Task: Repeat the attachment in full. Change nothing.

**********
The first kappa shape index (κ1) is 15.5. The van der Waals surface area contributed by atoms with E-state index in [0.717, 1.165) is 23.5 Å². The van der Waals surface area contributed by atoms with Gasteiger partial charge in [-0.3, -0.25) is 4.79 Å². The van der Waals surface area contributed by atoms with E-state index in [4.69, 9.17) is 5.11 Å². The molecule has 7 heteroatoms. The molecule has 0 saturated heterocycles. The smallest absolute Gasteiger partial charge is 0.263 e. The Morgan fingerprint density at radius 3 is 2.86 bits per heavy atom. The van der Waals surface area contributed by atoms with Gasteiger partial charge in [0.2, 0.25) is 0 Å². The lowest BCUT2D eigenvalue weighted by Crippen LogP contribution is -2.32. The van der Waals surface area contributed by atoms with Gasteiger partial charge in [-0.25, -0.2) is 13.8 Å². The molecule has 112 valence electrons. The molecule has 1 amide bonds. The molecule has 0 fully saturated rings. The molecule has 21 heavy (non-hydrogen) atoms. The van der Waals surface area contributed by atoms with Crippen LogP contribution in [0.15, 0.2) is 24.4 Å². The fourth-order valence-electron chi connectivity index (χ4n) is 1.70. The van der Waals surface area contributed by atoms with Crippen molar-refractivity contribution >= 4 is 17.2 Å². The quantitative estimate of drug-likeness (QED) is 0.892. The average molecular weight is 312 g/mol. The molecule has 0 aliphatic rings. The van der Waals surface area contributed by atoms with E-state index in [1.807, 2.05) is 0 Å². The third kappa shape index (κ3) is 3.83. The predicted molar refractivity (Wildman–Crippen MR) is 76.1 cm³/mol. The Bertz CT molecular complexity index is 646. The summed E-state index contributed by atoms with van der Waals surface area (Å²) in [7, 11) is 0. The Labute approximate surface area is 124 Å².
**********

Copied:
The first kappa shape index (κ1) is 15.5. The van der Waals surface area contributed by atoms with E-state index in [0.717, 1.165) is 23.5 Å². The van der Waals surface area contributed by atoms with Gasteiger partial charge in [-0.3, -0.25) is 4.79 Å². The van der Waals surface area contributed by atoms with E-state index in [4.69, 9.17) is 5.11 Å². The molecule has 7 heteroatoms. The molecule has 0 saturated heterocycles. The smallest absolute Gasteiger partial charge is 0.263 e. The Morgan fingerprint density at radius 3 is 2.86 bits per heavy atom. The van der Waals surface area contributed by atoms with Gasteiger partial charge in [0.2, 0.25) is 0 Å². The lowest BCUT2D eigenvalue weighted by Crippen LogP contribution is -2.32. The van der Waals surface area contributed by atoms with Gasteiger partial charge in [-0.25, -0.2) is 13.8 Å². The molecule has 112 valence electrons. The molecule has 1 amide bonds. The molecule has 0 fully saturated rings. The molecule has 21 heavy (non-hydrogen) atoms. The van der Waals surface area contributed by atoms with Crippen LogP contribution in [0.15, 0.2) is 24.4 Å². The fourth-order valence-electron chi connectivity index (χ4n) is 1.70. The van der Waals surface area contributed by atoms with Crippen molar-refractivity contribution >= 4 is 17.2 Å². The quantitative estimate of drug-likeness (QED) is 0.892. The average molecular weight is 312 g/mol. The molecule has 0 aliphatic rings. The van der Waals surface area contributed by atoms with E-state index in [1.807, 2.05) is 0 Å². The third kappa shape index (κ3) is 3.83. The predicted molar refractivity (Wildman–Crippen MR) is 76.1 cm³/mol. The Bertz CT molecular complexity index is 646. The summed E-state index contributed by atoms with van der Waals surface area (Å²) in [7, 11) is 0. The Labute approximate surface area is 124 Å².